INDOOR AIR QUALITY SHOULD BE OPTIMAL IN AN ACTIVE HOUSE
Good indoor air quality can prevent humans from developing respiratory ailments, such as mucous membrane irritation, asthma and allergies. It can also contribute to prevent some cardiovascular diseases. High indoor air quality helps to avoid odour problems, which can positively affect the overall well-being of the building’s occupants.
Active Houses should provide good air quality for the occupants while minimising energy use e.g. for ventilation. This means that natural ventilation through open windows should be possible, and mechanical ventilation systems should be demand driven, preferably in combination with zoning (living and sleeping) of the dwelling.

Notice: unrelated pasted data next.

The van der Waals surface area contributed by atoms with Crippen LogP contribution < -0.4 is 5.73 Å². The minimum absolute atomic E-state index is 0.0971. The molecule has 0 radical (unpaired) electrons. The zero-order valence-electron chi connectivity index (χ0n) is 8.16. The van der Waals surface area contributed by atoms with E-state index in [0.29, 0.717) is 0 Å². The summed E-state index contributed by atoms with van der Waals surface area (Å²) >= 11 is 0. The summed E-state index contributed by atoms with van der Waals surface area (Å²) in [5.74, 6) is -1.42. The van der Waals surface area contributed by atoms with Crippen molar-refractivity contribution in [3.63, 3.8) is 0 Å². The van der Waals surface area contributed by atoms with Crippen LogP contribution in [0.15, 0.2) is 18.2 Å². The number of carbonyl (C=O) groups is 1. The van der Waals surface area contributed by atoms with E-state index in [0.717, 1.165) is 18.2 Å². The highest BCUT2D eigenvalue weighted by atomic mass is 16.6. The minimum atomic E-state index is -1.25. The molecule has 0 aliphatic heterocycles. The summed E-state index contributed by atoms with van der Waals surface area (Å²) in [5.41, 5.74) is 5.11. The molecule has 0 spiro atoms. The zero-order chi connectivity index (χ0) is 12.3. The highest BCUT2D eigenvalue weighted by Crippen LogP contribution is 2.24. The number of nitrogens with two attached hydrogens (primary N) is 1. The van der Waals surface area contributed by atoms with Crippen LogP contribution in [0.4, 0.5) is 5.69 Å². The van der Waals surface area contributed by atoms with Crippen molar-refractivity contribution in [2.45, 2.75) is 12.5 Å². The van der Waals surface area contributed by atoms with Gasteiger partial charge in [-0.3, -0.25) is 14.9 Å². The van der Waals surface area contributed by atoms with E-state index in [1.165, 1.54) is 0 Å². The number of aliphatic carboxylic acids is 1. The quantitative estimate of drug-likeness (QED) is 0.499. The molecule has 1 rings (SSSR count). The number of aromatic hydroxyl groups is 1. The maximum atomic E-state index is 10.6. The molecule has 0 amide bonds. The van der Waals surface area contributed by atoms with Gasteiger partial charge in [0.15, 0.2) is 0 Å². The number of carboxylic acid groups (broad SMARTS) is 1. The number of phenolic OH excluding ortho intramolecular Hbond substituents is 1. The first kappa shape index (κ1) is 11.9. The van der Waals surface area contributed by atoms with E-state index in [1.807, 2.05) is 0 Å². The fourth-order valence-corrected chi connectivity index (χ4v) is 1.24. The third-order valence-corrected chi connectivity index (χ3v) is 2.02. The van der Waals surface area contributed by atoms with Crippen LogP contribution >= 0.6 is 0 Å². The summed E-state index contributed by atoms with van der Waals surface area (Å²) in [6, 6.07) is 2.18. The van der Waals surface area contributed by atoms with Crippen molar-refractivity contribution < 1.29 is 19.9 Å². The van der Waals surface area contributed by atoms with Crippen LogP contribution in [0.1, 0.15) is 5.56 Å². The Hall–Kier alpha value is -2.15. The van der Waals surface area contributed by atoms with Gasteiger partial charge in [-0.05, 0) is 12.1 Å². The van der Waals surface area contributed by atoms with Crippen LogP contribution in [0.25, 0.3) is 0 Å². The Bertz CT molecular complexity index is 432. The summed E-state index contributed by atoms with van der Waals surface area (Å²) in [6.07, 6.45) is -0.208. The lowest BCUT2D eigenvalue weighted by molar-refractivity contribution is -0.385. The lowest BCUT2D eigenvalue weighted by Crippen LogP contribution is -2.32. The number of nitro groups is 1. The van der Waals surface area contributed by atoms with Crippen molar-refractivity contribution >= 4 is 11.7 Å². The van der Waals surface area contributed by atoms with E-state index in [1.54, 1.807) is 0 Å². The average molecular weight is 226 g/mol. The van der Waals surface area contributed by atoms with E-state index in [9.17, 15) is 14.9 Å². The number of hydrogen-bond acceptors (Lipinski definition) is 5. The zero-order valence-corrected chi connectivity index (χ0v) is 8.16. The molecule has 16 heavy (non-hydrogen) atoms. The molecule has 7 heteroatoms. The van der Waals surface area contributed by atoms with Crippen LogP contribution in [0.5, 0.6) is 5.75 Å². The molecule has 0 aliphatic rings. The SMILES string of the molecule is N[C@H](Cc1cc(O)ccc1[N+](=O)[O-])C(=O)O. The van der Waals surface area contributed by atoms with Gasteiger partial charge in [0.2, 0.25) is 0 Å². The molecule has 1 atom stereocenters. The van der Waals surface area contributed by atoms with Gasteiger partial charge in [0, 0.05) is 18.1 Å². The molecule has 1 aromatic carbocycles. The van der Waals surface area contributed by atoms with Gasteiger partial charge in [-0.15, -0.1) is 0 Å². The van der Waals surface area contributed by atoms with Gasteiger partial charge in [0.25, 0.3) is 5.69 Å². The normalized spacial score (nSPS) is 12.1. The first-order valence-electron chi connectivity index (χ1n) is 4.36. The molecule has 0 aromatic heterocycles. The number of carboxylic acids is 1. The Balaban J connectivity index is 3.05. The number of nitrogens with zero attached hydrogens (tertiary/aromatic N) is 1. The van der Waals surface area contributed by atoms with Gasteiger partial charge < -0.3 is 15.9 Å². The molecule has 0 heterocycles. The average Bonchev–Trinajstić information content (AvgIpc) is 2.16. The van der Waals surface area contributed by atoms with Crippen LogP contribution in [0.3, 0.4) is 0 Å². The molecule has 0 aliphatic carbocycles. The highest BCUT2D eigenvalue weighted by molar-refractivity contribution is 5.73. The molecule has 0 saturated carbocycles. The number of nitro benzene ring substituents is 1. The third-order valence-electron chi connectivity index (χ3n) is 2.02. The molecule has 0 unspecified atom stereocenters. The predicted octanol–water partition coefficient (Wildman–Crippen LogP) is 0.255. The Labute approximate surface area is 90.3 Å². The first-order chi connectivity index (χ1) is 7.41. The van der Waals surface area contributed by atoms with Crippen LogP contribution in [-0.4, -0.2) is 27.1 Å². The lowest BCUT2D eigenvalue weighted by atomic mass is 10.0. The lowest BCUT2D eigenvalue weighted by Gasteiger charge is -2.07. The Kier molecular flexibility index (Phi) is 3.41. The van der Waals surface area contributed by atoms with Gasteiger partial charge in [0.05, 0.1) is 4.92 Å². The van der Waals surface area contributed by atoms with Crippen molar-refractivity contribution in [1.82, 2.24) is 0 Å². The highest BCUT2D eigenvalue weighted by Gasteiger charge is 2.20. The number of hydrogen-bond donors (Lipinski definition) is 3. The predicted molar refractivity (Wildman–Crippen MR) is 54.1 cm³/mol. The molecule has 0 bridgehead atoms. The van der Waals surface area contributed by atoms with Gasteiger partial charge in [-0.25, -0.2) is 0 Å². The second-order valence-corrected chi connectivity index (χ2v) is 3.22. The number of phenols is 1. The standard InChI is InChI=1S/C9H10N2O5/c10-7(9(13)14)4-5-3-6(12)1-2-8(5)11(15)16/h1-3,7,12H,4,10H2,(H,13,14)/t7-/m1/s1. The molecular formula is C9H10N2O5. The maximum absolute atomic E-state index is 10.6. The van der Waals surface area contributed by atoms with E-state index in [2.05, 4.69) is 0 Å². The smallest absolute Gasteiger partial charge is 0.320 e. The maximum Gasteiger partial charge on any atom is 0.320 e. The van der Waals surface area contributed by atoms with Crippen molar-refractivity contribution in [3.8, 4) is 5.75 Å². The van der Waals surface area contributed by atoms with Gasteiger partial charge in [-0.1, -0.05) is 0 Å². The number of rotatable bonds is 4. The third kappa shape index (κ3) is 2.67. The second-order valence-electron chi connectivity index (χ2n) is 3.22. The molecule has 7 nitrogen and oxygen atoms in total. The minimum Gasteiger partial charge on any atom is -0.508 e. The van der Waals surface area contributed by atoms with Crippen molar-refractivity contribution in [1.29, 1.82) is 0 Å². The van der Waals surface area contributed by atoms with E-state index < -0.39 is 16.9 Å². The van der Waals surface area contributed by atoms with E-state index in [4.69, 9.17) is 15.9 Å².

Humidity has a limited effect on thermal sensation and perceived air quality; however, long-term high humidity levels indoors will cause microbial growth. To avoid problems related to dampness and mould, it shall be guaranteed that there is sufficient extraction in rooms with periodic damp-production peaks (especially kitchens, bathrooms and toilets). The minimum exhaust air flow in these ‘wet rooms’ should be achievable as specified in national building codes or guidelines and the exhaust systems shall secure that the daily limit value for relative humidity in wet rooms such as bathrooms is below 80%.